Major Astrophysics Discovery to be Announced on Monday

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Michael Watson

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Message 1489589 - Posted: 16 Mar 2014, 0:49:47 UTC

A major discovery in astrophysics is set to be announced at 1600 GMT on Monday (9 a.m. Pacific Time, 12 Noon, Eastern Time). The announcement will apparently involve the detection of primordial gravitational waves from the earliest moments of the universe, during the postulated cosmic inflation.
http://www.theguardian.com/science/2014/mar/14/gravitational-waves-big-bang-universe-bicep

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Message 1489606 - Posted: 16 Mar 2014, 2:22:08 UTC - in response to Message 1489589.  

A major discovery in astrophysics is set to be announced at 1600 GMT on Monday (9 a.m. Pacific Time, 12 Noon, Eastern Time). The announcement will apparently involve the detection of primordial gravitational waves from the earliest moments of the universe, during the postulated cosmic inflation.
http://www.theguardian.com/science/2014/mar/14/gravitational-waves-big-bang-universe-bicep


Thank you Michael! Sounds interesting and will be all ears :)

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Message 1489641 - Posted: 16 Mar 2014, 5:32:18 UTC - in response to Message 1489589.  
Last modified: 16 Mar 2014, 5:32:50 UTC

A major discovery in astrophysics is set to be announced at 1600 GMT on Monday (9 a.m. Pacific Time, 12 Noon, Eastern Time). The announcement will apparently involve the detection of primordial gravitational waves from the earliest moments of the universe, during the postulated cosmic inflation.
http://www.theguardian.com/science/2014/mar/14/gravitational-waves-big-bang-universe-bicep


Thanks so much Michael, for this news.

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Message 1489670 - Posted: 16 Mar 2014, 9:02:32 UTC - in response to Message 1489641.  

A major discovery in astrophysics is set to be announced at 1600 GMT on Monday (9 a.m. Pacific Time, 12 Noon, Eastern Time). The announcement will apparently involve the detection of primordial gravitational waves from the earliest moments of the universe, during the postulated cosmic inflation.
http://www.theguardian.com/science/2014/mar/14/gravitational-waves-big-bang-universe-bicep


Thanks so much Michael, for this news.

+1

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Message 1489671 - Posted: 16 Mar 2014, 9:06:43 UTC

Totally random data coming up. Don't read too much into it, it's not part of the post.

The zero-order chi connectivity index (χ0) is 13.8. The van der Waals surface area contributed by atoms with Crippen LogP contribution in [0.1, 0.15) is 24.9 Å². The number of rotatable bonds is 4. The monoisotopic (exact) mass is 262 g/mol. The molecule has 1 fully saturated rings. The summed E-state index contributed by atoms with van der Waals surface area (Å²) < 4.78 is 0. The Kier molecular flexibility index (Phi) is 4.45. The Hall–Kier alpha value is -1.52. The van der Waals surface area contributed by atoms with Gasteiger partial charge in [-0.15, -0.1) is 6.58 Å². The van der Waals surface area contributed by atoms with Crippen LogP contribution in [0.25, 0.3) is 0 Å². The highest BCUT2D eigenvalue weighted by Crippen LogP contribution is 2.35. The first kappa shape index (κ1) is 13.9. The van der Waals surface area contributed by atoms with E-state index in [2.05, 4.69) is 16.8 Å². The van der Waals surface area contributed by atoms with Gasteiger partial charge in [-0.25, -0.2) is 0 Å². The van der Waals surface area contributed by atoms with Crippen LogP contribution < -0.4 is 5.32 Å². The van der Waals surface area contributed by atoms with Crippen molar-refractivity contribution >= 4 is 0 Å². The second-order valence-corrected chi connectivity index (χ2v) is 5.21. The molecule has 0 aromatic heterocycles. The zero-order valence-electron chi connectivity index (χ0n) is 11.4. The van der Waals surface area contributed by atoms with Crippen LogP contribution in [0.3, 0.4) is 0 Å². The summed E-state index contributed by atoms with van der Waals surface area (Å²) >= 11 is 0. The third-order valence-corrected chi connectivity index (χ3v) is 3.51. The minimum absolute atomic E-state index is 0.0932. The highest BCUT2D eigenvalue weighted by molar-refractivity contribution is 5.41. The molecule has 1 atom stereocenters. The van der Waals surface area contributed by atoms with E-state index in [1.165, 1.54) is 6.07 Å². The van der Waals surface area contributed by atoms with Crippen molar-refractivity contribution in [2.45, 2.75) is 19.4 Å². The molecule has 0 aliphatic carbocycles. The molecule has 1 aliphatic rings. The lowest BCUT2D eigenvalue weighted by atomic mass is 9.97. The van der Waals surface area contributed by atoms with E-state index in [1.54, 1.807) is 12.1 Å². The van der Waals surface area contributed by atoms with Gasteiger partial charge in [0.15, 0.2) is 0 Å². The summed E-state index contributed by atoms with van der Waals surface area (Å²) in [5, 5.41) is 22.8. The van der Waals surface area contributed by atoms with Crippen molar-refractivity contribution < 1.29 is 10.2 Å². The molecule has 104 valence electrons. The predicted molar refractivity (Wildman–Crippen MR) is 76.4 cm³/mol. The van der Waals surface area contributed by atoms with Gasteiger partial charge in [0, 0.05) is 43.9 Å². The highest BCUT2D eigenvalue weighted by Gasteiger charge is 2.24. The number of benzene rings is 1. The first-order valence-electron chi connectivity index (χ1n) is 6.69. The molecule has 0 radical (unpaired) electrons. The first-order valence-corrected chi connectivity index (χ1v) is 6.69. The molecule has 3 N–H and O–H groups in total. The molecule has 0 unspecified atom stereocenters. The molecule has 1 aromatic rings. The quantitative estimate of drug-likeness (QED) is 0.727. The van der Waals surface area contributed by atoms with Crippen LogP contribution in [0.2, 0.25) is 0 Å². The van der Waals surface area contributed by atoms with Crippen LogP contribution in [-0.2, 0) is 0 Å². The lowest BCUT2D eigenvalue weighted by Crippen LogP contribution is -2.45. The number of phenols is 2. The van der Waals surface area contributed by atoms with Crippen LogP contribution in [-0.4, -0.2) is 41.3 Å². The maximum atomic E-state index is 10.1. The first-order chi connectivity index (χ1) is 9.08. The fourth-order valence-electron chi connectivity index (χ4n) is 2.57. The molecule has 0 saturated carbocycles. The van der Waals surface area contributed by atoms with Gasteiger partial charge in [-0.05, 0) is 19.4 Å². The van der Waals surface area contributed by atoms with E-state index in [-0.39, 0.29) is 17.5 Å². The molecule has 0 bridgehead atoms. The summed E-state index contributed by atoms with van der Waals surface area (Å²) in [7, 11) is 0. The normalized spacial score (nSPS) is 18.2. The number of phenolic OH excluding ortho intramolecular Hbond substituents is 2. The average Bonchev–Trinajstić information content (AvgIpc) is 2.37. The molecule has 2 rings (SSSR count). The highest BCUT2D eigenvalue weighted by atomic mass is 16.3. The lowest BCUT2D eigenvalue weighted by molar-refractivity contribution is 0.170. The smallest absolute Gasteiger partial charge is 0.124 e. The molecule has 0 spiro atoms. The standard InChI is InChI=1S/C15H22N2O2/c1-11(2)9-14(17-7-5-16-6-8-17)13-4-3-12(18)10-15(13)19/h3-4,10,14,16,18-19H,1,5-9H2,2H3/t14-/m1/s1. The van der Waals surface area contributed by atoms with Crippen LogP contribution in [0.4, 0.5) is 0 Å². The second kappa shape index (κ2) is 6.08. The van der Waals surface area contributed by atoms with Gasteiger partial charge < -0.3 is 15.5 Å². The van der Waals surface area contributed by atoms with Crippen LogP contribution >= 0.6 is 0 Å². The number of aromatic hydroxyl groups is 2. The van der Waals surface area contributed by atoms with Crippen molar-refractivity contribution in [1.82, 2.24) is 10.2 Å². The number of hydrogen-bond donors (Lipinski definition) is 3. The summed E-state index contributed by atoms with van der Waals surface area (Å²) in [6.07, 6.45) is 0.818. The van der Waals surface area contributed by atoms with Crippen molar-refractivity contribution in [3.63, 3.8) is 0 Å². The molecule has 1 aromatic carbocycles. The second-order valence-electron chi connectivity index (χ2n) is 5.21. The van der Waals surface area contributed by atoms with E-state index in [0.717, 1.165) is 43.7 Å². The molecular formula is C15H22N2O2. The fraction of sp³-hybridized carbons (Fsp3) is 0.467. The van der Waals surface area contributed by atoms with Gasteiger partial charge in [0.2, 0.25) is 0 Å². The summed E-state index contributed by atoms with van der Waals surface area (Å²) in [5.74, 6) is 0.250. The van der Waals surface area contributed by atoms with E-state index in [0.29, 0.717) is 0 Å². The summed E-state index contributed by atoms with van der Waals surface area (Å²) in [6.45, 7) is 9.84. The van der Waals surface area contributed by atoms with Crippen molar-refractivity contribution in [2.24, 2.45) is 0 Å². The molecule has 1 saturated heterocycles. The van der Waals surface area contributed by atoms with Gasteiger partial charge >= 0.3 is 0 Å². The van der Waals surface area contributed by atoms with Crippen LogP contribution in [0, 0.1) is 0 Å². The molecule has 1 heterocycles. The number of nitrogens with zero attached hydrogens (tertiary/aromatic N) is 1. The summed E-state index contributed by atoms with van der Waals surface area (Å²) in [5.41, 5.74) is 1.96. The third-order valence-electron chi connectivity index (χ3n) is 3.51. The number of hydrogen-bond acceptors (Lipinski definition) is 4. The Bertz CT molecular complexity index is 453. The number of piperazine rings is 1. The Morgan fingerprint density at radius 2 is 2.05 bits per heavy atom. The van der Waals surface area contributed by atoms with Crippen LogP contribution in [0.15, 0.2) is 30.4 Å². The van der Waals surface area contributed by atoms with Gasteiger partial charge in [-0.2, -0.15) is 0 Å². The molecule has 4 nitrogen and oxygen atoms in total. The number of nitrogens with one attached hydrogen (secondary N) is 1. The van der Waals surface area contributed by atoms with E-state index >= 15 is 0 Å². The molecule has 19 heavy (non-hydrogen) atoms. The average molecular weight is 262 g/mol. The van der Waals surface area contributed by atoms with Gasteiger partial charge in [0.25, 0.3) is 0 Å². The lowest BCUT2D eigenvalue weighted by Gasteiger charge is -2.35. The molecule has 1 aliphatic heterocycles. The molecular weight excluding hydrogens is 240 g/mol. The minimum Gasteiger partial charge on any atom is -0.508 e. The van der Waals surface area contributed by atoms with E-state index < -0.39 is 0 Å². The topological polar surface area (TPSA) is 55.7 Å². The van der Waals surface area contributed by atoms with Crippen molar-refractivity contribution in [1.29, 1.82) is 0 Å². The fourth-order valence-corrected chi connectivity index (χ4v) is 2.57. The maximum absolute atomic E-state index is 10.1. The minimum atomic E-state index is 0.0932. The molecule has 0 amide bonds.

It should be interesting.

Cheers.

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Message 1489684 - Posted: 16 Mar 2014, 10:12:23 UTC - in response to Message 1489671.  

I'll wait for the announcement before opening the champagne bottle.

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Michael Watson

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Message 1489738 - Posted: 16 Mar 2014, 15:42:02 UTC
Last modified: 16 Mar 2014, 15:49:23 UTC

Yes, let's hope that the discovery lives up to the highest expectations for it. The scientists involved have reportedly described the results of their work as a 'a major discovery'. If they're employing the caution appropriate to scientists, they must really have something!
Cosmic inflation, while it has had several of its predictions fulfilled, and answers several very difficult cosmological problems, is still viewed by many as lacking empirical support. Gravitational waves of the appropriate sort could be a powerful confirmation of inflation. They may also make it possible to better define the nature of this inflation, and the physical mechanism by which it occurred.
Well, one way or the other, we should know what they have in just over 24 hours.
http://www.space.com/25066-major-astrophysics-discovery-announcement-monday.html

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Message 1489758 - Posted: 16 Mar 2014, 16:32:29 UTC

I just reposted the link over at Einstein, they would be very interested.


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Message 1489849 - Posted: 16 Mar 2014, 21:14:20 UTC - in response to Message 1489758.  

I just reposted the link over at Einstein, they would be very interested.

So will this be the end of Einstein@home?

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Message 1489858 - Posted: 16 Mar 2014, 21:44:06 UTC - in response to Message 1489849.  
Last modified: 16 Mar 2014, 21:50:10 UTC

So will this be the end of Einstein@home?


From the little I know of this, I highly doubt it. These are indirectly detected waves from 13.8 billion years ago, whereas E@H is looking for direct detections of recent (well, cosmically) events in the hopes that wave events could be used as a sort of telescope to indicate phenomena.